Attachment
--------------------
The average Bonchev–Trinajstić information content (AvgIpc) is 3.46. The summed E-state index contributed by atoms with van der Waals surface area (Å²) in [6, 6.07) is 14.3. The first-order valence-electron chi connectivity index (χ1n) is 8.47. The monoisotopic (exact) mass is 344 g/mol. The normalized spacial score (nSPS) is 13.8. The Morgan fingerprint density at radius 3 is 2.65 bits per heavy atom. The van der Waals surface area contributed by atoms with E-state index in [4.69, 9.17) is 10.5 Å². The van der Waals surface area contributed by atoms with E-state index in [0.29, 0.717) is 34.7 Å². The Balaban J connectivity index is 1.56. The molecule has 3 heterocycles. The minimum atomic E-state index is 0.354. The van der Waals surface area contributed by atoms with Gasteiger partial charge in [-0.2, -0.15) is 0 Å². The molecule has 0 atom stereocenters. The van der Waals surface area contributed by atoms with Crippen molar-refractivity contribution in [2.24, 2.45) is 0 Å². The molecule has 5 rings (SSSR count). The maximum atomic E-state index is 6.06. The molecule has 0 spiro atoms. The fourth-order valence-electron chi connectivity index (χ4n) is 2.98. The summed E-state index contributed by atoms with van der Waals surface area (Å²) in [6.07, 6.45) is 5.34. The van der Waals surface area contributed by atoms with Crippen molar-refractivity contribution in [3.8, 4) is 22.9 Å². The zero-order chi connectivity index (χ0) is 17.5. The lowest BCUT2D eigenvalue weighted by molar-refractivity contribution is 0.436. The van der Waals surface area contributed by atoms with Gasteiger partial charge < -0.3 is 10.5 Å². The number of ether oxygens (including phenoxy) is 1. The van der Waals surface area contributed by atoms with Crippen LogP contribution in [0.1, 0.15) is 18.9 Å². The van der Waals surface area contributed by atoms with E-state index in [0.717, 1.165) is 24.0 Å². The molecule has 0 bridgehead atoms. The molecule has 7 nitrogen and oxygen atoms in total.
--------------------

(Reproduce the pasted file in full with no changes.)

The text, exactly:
The average Bonchev–Trinajstić information content (AvgIpc) is 3.46. The summed E-state index contributed by atoms with van der Waals surface area (Å²) in [6, 6.07) is 14.3. The first-order valence-electron chi connectivity index (χ1n) is 8.47. The monoisotopic (exact) mass is 344 g/mol. The normalized spacial score (nSPS) is 13.8. The Morgan fingerprint density at radius 3 is 2.65 bits per heavy atom. The van der Waals surface area contributed by atoms with E-state index in [4.69, 9.17) is 10.5 Å². The van der Waals surface area contributed by atoms with E-state index in [0.29, 0.717) is 34.7 Å². The Balaban J connectivity index is 1.56. The molecule has 3 heterocycles. The minimum atomic E-state index is 0.354. The van der Waals surface area contributed by atoms with Gasteiger partial charge in [-0.2, -0.15) is 0 Å². The molecule has 0 atom stereocenters. The van der Waals surface area contributed by atoms with Crippen molar-refractivity contribution in [2.24, 2.45) is 0 Å². The molecule has 5 rings (SSSR count). The maximum atomic E-state index is 6.06. The molecule has 0 spiro atoms. The fourth-order valence-electron chi connectivity index (χ4n) is 2.98. The summed E-state index contributed by atoms with van der Waals surface area (Å²) in [6.07, 6.45) is 5.34. The van der Waals surface area contributed by atoms with Crippen molar-refractivity contribution in [3.8, 4) is 22.9 Å². The zero-order chi connectivity index (χ0) is 17.5. The lowest BCUT2D eigenvalue weighted by molar-refractivity contribution is 0.436. The van der Waals surface area contributed by atoms with Gasteiger partial charge < -0.3 is 10.5 Å². The number of ether oxygens (including phenoxy) is 1. The van der Waals surface area contributed by atoms with Crippen LogP contribution in [0.1, 0.15) is 18.9 Å². The van der Waals surface area contributed by atoms with E-state index in [0.717, 1.165) is 24.0 Å². The molecule has 0 bridgehead atoms. The molecule has 7 nitrogen and oxygen atoms in total.